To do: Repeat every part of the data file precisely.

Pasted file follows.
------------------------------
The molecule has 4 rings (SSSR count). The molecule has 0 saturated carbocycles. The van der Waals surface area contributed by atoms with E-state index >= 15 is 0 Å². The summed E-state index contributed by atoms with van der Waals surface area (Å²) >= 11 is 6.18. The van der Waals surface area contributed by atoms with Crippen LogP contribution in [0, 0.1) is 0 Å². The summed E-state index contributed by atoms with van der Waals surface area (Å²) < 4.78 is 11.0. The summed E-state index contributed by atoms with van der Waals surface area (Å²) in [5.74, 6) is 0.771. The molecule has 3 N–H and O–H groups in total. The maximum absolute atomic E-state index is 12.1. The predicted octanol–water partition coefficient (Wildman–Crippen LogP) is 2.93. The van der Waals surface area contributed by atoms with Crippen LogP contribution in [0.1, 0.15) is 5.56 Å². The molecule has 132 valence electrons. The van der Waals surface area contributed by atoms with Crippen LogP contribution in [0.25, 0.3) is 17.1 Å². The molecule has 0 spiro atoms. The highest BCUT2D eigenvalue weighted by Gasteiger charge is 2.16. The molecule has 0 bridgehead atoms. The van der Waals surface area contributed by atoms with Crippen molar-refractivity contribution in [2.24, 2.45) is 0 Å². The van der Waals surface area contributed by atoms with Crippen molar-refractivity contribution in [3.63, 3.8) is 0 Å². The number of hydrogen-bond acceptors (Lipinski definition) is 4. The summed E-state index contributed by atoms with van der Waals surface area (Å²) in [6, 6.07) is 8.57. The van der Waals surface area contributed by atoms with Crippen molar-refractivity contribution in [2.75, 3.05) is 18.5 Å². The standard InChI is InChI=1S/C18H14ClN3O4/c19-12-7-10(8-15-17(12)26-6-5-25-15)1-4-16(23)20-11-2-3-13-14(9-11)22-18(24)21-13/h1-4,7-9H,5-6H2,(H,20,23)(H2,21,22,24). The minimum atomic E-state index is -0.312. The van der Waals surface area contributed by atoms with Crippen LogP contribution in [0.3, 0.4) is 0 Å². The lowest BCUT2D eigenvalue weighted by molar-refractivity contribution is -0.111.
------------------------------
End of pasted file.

The molecule has 4 rings (SSSR count). The molecule has 0 saturated carbocycles. The van der Waals surface area contributed by atoms with E-state index >= 15 is 0 Å². The summed E-state index contributed by atoms with van der Waals surface area (Å²) >= 11 is 6.18. The van der Waals surface area contributed by atoms with Crippen LogP contribution in [0, 0.1) is 0 Å². The summed E-state index contributed by atoms with van der Waals surface area (Å²) < 4.78 is 11.0. The summed E-state index contributed by atoms with van der Waals surface area (Å²) in [5.74, 6) is 0.771. The molecule has 3 N–H and O–H groups in total. The maximum absolute atomic E-state index is 12.1. The predicted octanol–water partition coefficient (Wildman–Crippen LogP) is 2.93. The van der Waals surface area contributed by atoms with Crippen LogP contribution in [0.1, 0.15) is 5.56 Å². The molecule has 132 valence electrons. The van der Waals surface area contributed by atoms with Crippen LogP contribution in [0.25, 0.3) is 17.1 Å². The molecule has 0 spiro atoms. The highest BCUT2D eigenvalue weighted by Gasteiger charge is 2.16. The molecule has 0 bridgehead atoms. The van der Waals surface area contributed by atoms with Crippen molar-refractivity contribution in [2.24, 2.45) is 0 Å². The van der Waals surface area contributed by atoms with Crippen molar-refractivity contribution in [3.63, 3.8) is 0 Å². The number of hydrogen-bond acceptors (Lipinski definition) is 4. The summed E-state index contributed by atoms with van der Waals surface area (Å²) in [6, 6.07) is 8.57. The van der Waals surface area contributed by atoms with Crippen molar-refractivity contribution in [2.75, 3.05) is 18.5 Å². The standard InChI is InChI=1S/C18H14ClN3O4/c19-12-7-10(8-15-17(12)26-6-5-25-15)1-4-16(23)20-11-2-3-13-14(9-11)22-18(24)21-13/h1-4,7-9H,5-6H2,(H,20,23)(H2,21,22,24). The minimum atomic E-state index is -0.312. The van der Waals surface area contributed by atoms with Crippen LogP contribution in [0.3, 0.4) is 0 Å². The lowest BCUT2D eigenvalue weighted by molar-refractivity contribution is -0.111.